"I'm not sure why this hasn't been done before," Meador said. "We kind of impose that artificial need for abstinence in hospital. But realistically we know that most people who struggle with a substance use disorder outside the hospital, they are going to continue to struggle with that substance use disorder in hospital.

"So it just makes sense to extend that harm-reduction thinking into an acute care setting."

Canadian substance-abuse researchers said while formal managed alcohol programs are new in Canada, doctors have prescribed alcohol to patients for years, on a case-by-case basis.

An alternative for treating withdrawal

Withdrawal can be fatal for people who are physically dependent on alcohol, Meador said. Withdrawal begins 12 to 24 hours after an alcoholic stops drinking,and begins with symptoms including tremors, anxiety and nausea. Left untreated, it can trigger more severe symptoms.

"That's where they get confused and delirious," Meador said. "[They] don't know where they are, don't know who they are — they're seeing things, they're hallucinating.

"If this is untreated, then there's a high risk of then having seizures and cardiac arrhythmia, which can lead to death."

In Canadian hospitals, the most common approach for treating alcohol withdrawal is to prescribe an anti-anxiety and muscle relaxant medication called benzodiazepine, though there isn't a standard hospital protocol for treating alcohol withdrawal syndrome.

A 2018 report published in the Drug and Alcohol Review journal found that 19 U.S. hospitals have researched the use of alcohol prescriptions. And while there isn't a standardized approach in those hospitals either, patients were typically given alcohol through an IV.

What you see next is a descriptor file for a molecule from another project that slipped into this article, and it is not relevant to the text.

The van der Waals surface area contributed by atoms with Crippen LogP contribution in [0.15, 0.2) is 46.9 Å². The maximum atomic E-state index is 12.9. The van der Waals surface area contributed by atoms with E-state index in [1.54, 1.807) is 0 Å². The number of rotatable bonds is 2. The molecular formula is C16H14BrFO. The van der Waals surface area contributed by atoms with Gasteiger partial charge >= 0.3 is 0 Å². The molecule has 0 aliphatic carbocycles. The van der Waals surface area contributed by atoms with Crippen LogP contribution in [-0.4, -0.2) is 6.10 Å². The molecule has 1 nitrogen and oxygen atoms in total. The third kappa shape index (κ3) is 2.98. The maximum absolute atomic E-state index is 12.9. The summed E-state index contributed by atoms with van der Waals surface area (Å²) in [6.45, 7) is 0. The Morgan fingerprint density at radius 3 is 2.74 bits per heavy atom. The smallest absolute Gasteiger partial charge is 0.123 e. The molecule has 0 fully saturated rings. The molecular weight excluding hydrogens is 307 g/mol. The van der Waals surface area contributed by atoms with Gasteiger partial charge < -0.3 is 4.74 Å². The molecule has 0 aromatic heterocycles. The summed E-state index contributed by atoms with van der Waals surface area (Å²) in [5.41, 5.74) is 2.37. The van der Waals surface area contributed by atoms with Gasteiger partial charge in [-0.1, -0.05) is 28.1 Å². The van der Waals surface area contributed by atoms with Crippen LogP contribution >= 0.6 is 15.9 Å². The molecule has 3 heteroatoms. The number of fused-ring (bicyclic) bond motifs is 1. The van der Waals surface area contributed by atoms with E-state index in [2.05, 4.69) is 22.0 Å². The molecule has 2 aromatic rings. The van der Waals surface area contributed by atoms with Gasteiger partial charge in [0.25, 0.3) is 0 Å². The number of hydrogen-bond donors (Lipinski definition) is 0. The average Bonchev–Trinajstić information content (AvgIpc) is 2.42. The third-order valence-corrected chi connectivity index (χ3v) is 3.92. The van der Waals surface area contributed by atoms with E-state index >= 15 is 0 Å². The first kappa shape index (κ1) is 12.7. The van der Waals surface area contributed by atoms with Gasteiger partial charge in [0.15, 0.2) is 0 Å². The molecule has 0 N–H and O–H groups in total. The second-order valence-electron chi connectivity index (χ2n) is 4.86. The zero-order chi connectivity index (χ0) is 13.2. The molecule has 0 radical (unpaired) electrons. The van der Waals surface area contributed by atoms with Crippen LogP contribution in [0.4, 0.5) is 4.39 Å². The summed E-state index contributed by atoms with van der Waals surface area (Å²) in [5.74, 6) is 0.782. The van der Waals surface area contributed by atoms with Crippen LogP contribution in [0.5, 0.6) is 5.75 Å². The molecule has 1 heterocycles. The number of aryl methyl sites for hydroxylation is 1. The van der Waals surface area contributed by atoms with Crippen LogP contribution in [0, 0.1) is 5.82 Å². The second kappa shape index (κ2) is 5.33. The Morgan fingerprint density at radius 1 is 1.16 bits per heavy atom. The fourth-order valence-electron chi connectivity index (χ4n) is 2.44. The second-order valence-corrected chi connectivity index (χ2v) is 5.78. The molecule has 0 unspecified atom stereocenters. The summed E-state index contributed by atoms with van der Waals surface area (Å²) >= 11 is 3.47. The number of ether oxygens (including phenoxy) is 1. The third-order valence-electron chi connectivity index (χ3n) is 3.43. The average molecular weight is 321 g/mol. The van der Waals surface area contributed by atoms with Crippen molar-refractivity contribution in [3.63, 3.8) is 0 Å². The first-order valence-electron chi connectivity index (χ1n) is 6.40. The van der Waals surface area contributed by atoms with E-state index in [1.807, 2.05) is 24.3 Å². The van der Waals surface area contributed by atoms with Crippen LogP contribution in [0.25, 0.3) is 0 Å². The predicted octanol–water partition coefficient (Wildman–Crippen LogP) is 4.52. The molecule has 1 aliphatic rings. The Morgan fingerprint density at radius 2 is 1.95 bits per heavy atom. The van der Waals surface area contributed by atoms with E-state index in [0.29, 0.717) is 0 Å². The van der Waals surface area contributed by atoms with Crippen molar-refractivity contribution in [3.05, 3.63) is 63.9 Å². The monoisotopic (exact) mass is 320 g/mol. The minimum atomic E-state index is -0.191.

By administering controlled doses of alcohol to Royal Alex patients every few hours, withdrawal can be avoided.

Helping vulnerable people

A 2016 study from the Harm Reduction Journal on a MAP in a Thunder Bay housing facility quoted an unnamed participant, who said the program helped stabilize their drinking.

"I could still be drunk every day if I wanted to, with the people I was on the street with. Since coming here, I drink wine … I don't think about buying anything else, you know like the other garbage like antiseptic, hairspray, all the other stuff that you know that I used to consume when I was out there." 

Alcohol users ... they are not always a popular group and often they are at the bottom of the pecking order in terms of attention and care.- Tim Stockwell , researcher

A University of Victoria Canadian Managed Alcohol Program Study found that MAPs participants are less of a danger to themselves and others.

Tim Stockwell, one of the authors of the study, said programs like the one at the Royal Alex are rarely publicized for fear of losing funding, as stigma is a key barrier to gaining more support for alcohol management services.

"You talk to people on the streets and the most stigmatized are homeless people using alcohol," Stockwell said.

"There are so many services for people using injection drugs, but alcohol users ... they are not always a popular group and often they are at the bottom of the pecking order in terms of attention and care and service provision."